I read an interesting blogpost on Kevin Robert’s blog (KR is CEO Worldwide of Saatchi & Saatchi). He summarizes how technology has helped many families to stay together even if they are far away, to share feelings and emotions. To help keep in touch, be it through video-conference, audio, long (email) or short (sms) messages, real and asynchronous time. In a few words, it has made them more “sustainable”
It is often considered that technological innovations tend to separate the family because we’re usually told the stories that went wrong: the kid that committed suicide because his parents confiscated his Playstation, people without physical friends that rely only on who they meet online. We usually give for granted the “good” stories. Technology has empowered us in a world that has changed since our grandfather’s times. Of course the same tools won’t be useful or even necessary to everyone and they are by not means a guarantee for happiness. But in a lot of situations technology has acted as a medium to allow us to communicate or even to share our secrets, in many cases rapidly bringing down the age-barrier.
Facebook (mainly but also many other online social networks) has allowed me to stay in touch with old & new friends all over the world, and Twitter tells me what many of them are doing right now, the kind of small things you don’t call them for but make you happy to know. Through Flickr (and others, lately Facebook too) I share images from my trips and through my blog I express open some of my thoughts for discussion. Skype, and now Gtalk video, make videoconferencing and calling to virtual or physical phones an everyday activity. Emails and sms/mms are an extension of my voice and Youtube or Vimeo let me show some action. Dopplr shows me where my friends are traveling to and tells me when we have a coincident trip or they come to my city.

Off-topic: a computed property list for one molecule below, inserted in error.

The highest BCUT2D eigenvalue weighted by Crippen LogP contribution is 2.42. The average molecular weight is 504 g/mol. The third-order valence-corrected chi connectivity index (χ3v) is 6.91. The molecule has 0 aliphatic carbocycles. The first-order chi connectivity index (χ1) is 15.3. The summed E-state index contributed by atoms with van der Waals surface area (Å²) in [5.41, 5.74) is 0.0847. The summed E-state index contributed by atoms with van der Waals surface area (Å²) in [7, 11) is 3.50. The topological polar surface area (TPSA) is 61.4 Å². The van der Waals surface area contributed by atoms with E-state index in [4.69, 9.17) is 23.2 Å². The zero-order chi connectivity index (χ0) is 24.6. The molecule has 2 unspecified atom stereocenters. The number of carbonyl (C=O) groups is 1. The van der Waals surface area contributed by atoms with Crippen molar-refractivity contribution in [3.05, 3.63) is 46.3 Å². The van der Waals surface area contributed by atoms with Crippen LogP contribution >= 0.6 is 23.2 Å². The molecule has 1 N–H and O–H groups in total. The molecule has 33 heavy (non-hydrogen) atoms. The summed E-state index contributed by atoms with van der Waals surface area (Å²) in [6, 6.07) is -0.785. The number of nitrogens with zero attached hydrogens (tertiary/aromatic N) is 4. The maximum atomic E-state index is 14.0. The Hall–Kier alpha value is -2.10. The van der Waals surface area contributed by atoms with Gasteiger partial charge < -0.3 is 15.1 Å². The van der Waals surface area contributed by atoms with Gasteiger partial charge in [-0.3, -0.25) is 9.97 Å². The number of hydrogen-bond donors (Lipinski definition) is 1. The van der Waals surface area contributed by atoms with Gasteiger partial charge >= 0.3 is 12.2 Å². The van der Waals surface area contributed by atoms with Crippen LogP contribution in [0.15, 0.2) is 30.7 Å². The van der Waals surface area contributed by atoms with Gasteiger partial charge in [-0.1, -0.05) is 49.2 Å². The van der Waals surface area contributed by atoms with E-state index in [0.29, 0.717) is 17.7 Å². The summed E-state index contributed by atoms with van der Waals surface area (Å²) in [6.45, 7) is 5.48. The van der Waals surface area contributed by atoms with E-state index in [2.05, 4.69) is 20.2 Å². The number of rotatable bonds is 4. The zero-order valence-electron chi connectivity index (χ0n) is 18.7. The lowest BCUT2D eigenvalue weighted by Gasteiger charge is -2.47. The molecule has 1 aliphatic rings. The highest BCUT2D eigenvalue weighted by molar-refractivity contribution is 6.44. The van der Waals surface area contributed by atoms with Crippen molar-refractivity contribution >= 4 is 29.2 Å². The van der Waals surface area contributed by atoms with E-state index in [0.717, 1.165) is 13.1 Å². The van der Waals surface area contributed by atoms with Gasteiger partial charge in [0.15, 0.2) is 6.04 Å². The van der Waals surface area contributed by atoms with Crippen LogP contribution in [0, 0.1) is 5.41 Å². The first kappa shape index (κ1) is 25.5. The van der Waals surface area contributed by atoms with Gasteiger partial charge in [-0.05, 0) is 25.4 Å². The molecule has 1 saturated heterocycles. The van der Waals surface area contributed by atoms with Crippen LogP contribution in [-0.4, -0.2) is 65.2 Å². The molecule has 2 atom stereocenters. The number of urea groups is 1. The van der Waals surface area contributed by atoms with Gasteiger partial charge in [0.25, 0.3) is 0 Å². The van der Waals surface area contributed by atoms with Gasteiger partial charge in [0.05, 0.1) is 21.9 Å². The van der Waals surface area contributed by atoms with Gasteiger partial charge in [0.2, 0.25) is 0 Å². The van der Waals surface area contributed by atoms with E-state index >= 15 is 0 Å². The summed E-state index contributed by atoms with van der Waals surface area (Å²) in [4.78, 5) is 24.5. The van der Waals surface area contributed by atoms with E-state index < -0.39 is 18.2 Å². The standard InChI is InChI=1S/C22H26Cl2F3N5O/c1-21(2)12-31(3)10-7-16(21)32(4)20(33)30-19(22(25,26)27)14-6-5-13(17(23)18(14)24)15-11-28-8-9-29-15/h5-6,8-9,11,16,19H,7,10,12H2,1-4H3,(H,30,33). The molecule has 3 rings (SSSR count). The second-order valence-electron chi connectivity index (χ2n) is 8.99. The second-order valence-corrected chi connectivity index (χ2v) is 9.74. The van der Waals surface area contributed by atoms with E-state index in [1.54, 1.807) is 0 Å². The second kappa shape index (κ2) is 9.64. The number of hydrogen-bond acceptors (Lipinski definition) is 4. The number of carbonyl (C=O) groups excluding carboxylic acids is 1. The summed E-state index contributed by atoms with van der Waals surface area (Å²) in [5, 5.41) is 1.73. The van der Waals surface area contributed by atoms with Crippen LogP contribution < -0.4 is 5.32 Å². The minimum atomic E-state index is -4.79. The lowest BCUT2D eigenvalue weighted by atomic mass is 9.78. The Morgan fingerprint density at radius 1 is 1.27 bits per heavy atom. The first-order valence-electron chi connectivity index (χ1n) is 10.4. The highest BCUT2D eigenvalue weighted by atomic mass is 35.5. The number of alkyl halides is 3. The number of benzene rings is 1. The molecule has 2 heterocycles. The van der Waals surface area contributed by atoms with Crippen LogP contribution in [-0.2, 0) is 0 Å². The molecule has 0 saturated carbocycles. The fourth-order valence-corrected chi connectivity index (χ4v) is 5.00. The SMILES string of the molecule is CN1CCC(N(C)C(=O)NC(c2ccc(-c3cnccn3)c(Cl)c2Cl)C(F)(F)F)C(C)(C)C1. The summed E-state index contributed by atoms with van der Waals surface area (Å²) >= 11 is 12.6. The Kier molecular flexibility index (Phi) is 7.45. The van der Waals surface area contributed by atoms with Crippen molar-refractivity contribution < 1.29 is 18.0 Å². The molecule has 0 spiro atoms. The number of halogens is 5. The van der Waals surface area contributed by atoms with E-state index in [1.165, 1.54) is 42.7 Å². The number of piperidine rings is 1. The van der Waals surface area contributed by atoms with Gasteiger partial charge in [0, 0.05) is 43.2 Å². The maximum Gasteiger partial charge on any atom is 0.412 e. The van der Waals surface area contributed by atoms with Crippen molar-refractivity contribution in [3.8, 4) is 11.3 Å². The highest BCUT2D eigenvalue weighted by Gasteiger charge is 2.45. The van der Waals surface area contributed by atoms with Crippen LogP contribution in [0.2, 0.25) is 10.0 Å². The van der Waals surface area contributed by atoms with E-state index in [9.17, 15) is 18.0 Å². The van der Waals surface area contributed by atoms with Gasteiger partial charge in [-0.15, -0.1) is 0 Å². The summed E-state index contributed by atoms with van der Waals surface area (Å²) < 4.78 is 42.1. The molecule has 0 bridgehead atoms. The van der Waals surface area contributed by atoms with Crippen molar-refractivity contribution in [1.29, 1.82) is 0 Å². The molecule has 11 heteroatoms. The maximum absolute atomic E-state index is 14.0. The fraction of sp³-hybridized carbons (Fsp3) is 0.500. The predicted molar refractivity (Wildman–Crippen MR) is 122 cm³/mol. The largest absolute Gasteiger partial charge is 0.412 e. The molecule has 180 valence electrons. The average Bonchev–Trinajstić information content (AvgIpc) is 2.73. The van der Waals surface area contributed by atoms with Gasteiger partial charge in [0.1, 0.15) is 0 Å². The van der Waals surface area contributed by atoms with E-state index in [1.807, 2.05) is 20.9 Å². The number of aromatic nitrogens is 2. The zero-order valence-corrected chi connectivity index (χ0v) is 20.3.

“Today I want to draw sustainability in another direction. Towards technology. No, not technologies that save energy or clean the environment, but familiar technologies we use everyday. Computers, email, phones and the rest have not only sped up my life, they have also hugely enriched my family life. For a start, it means we can retain close connections when we are scattered across the globe – Auckland, Rome, New York, London. I can catch up on the latest family snaps, talk with any of them wherever I am (and on video if I’ve access to the right gear), get the short version in texts and the long version on email, and of course, there’s YouTube and Skype. It means Ro can see Stella every day (well, three times a day actually!). We also have a family blog where we share what’s important to us without talking to the world.”
Read the full article here.